Specifically it took off in the past five to six years. It includes a stretch that spans from central West Virginia to upstate New York, a region of more than 40 million acres. Geographically, the Valley is just a little south of center of that region. It is the second largest gas field in the world.
“We'll be drilling here for decades,” Schlosser said. “It's not a flash in the pan. It will produce enough energy to meet the nation's energy needs for the next 100 to 200 years.”
Schlosser said southwestern Pennsylvania has some of the best Marcellus shale areas in the country.
EQT was formed 1888 as the Philadelphia Gas Company, then changed to Equitable Gas company. It was formed by George Westinghouse.
Equitable is the distribution arm of EQT.
Marcellus shale can be drilled back as much as 2 miles from an entry pad.
The American Chemistry Council report on what natural gas means to their industry found that the relatively low price of natural gas gives U.S. manufacturers an advantage over competitors in other parts of the world that rely on a more expensive oil-based feed-stock.
Growth in domestic natural gas production reduces prices and creates a more stable supply. It is estimated that U.S. shale deposits contain 100 years of natural gas supply. This shale gas is a “game changer” that could rejuvenate America's chemistry industry, strengthen U.S. manufacturing, boost exports, create jobs — and significantly improve America's energy security, the American Chemistry Council report stated.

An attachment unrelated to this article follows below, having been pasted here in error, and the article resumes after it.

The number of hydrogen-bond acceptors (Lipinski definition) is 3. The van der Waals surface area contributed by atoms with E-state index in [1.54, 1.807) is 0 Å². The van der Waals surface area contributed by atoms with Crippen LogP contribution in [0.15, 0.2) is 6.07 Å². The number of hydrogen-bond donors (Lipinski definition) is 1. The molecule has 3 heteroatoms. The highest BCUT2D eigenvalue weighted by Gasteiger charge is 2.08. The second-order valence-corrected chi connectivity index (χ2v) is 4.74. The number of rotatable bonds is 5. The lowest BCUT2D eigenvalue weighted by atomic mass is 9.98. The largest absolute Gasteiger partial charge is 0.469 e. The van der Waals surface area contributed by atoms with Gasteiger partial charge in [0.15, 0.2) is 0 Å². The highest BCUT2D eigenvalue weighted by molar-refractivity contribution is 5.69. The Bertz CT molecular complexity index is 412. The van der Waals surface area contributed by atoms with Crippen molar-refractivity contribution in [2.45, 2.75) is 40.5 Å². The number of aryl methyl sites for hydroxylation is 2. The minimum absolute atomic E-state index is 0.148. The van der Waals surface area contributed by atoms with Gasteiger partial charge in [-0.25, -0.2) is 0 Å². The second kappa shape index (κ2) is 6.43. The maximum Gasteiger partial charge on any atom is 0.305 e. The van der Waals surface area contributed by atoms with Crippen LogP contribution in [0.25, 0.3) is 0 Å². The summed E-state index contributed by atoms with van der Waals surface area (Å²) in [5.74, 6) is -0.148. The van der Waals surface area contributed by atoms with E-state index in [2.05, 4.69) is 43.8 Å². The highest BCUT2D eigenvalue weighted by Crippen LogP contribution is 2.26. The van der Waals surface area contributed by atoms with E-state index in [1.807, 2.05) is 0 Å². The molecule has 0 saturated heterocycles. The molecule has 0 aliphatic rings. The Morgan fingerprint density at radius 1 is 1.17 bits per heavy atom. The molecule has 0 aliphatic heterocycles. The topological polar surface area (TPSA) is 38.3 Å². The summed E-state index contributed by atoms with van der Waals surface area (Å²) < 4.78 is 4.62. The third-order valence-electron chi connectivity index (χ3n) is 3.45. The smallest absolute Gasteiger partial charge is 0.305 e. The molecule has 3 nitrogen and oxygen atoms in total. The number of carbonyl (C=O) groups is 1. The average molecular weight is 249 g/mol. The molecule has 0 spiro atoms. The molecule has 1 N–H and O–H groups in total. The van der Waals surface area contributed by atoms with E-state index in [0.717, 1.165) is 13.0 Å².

It is estimated that a modest increase in natural gas supply from shale deposits would generate more than 400,000 new jobs in the United States, more than $132 billion in U.S. economic output and $4.4 billion in new annual tax revenues. The findings come in a new ACC report, “Shale Gas and New Petrochemicals Investment: Benefits for the Economy, Jobs and U.S. Manufacturing.”
Schlosser said having a source of cheap gas will draw industry here.
“That will be the second wave you'll see,” Schlosser said. “The first wave is drilling. There is an abundant, reliable source of natural gas. Marcellus shale is now the largest source of shale gas.”
EQT is now liquidifying natural gas and shipping it to Europe. Fueling cars with natural gas will be a possibility. Many electric producers are changing from coal to natural gas.
“We know we have to be a partner with coal in this reason, but natural gas much cleaner,” Schlosser said.
Schlosser is modest in discussing Marcellus shale as the panacea for the region's economy.
“It feels like it's setting up that way,” Schlosser said. “We at EQT wouldn't say that, but others in the industry are saying this. A lot of people are saying this is the answer to the end of the recession.